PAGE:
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Pay-for-performance policy and data-driven decision making within nursing homes: a qualitative study
  1. Kathleen Abrahamson1,
  2. Edward Miech2,
  3. Heather Wood Davila3,
  4. Christine Mueller3,
  5. Valerie Cooke4,
  6. Greg Arling1
  1. 1School of Nursing, Purdue University, West Lafayette, Indiana, USA
  2. 2Indiana University School of Medicine, Indianapolis, Indiana, USA
  3. 3School of Nursing, University of Minnesota, Minneapolis, Minnesota, USA
  4. 4Minnesota Department of Human Services, Minneapolis, Minnesota, USA
  1. Correspondence to Dr Kathleen Abrahamson, School of Nursing, Purdue University, 502 N. University Street, West Lafayette, Indiana 47907, USA; kaabraha{at}purdue.edu

Abstract

Introduction Health systems globally and within the USA have introduced nursing home pay-for-performance (P4P) programmes in response to the need for improved nursing home quality. Central to the challenge of administering effective P4P is the availability of accurate, timely and clinically appropriate data for decision making. We aimed to explore ways in which data were collected, thought about and used as a result of participation in a P4P programme.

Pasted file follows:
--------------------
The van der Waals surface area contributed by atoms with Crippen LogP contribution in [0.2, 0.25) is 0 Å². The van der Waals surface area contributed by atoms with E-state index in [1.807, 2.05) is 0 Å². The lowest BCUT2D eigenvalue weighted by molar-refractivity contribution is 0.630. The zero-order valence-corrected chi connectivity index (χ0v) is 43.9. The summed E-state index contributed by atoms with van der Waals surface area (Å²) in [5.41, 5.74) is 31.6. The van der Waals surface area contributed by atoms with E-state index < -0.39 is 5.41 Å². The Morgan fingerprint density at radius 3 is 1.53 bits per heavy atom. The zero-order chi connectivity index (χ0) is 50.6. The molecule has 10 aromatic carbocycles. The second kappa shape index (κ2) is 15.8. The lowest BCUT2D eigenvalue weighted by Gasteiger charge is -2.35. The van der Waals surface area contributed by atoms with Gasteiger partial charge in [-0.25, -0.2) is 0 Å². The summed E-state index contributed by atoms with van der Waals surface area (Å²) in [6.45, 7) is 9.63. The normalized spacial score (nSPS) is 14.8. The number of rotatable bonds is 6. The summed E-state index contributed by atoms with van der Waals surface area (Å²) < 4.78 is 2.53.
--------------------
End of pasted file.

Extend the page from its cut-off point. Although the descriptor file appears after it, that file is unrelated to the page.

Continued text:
Methods Semistructured interviews were conducted with 232 nursing home employees from within 70 nursing homes that participated in P4P-sponsored quality improvement (QI) projects. Interview data were analysed to identify themes surrounding collecting, thinking about and using data for QI decision making.

Results The term ‘data’ appeared 247 times in the interviews, and over 92% of these instances (228/247) were spontaneous references by nursing home staff. Overall, 34% of respondents (79/232) referred directly to ‘data’ in their interviews. Nursing home leadership more frequently discussed data use than direct care staff. Emergent themes included using data to identify a QI problem, gathering data in new ways at the local level, and measuring outcomes in response to P4P participation. Alterations in data use as a result of policy change were theoretically consistent with the revised version of the Promoting Action on Research Implementation in Health Services framework, which posits that successful implementation is a function of evidence, context and facilitation.

Conclusions Providing a reimbursement context that facilitates the collection and use of reliable local evidence may be an important consideration to others contemplating the adaptation of P4P policies.

  • Nursing homes
  • Pay for performance
  • Quality improvement

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